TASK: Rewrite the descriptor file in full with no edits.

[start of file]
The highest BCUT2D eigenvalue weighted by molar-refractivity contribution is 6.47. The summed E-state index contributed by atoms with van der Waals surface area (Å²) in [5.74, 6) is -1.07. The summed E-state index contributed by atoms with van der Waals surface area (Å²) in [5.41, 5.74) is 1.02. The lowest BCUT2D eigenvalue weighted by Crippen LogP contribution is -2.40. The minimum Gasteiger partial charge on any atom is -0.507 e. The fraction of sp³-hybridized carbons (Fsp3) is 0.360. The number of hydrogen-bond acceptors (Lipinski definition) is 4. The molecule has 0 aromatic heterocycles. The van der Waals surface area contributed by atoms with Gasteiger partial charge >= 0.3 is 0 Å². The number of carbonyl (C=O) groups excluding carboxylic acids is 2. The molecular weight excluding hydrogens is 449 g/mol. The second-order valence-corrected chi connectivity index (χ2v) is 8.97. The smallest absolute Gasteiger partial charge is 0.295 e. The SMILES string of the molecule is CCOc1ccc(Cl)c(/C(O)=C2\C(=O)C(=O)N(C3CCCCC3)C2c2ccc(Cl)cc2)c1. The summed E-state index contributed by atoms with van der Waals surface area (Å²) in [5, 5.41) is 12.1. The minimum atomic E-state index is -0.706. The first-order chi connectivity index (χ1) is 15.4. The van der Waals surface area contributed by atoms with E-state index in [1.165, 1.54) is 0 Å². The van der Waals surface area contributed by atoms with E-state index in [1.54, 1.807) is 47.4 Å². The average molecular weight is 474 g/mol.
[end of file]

The highest BCUT2D eigenvalue weighted by molar-refractivity contribution is 6.47. The summed E-state index contributed by atoms with van der Waals surface area (Å²) in [5.74, 6) is -1.07. The summed E-state index contributed by atoms with van der Waals surface area (Å²) in [5.41, 5.74) is 1.02. The lowest BCUT2D eigenvalue weighted by Crippen LogP contribution is -2.40. The minimum Gasteiger partial charge on any atom is -0.507 e. The fraction of sp³-hybridized carbons (Fsp3) is 0.360. The number of hydrogen-bond acceptors (Lipinski definition) is 4. The molecule has 0 aromatic heterocycles. The van der Waals surface area contributed by atoms with Gasteiger partial charge >= 0.3 is 0 Å². The number of carbonyl (C=O) groups excluding carboxylic acids is 2. The molecular weight excluding hydrogens is 449 g/mol. The second-order valence-corrected chi connectivity index (χ2v) is 8.97. The smallest absolute Gasteiger partial charge is 0.295 e. The SMILES string of the molecule is CCOc1ccc(Cl)c(/C(O)=C2\C(=O)C(=O)N(C3CCCCC3)C2c2ccc(Cl)cc2)c1. The summed E-state index contributed by atoms with van der Waals surface area (Å²) in [5, 5.41) is 12.1. The minimum atomic E-state index is -0.706. The first-order chi connectivity index (χ1) is 15.4. The van der Waals surface area contributed by atoms with E-state index in [1.165, 1.54) is 0 Å². The van der Waals surface area contributed by atoms with E-state index in [1.54, 1.807) is 47.4 Å². The average molecular weight is 474 g/mol.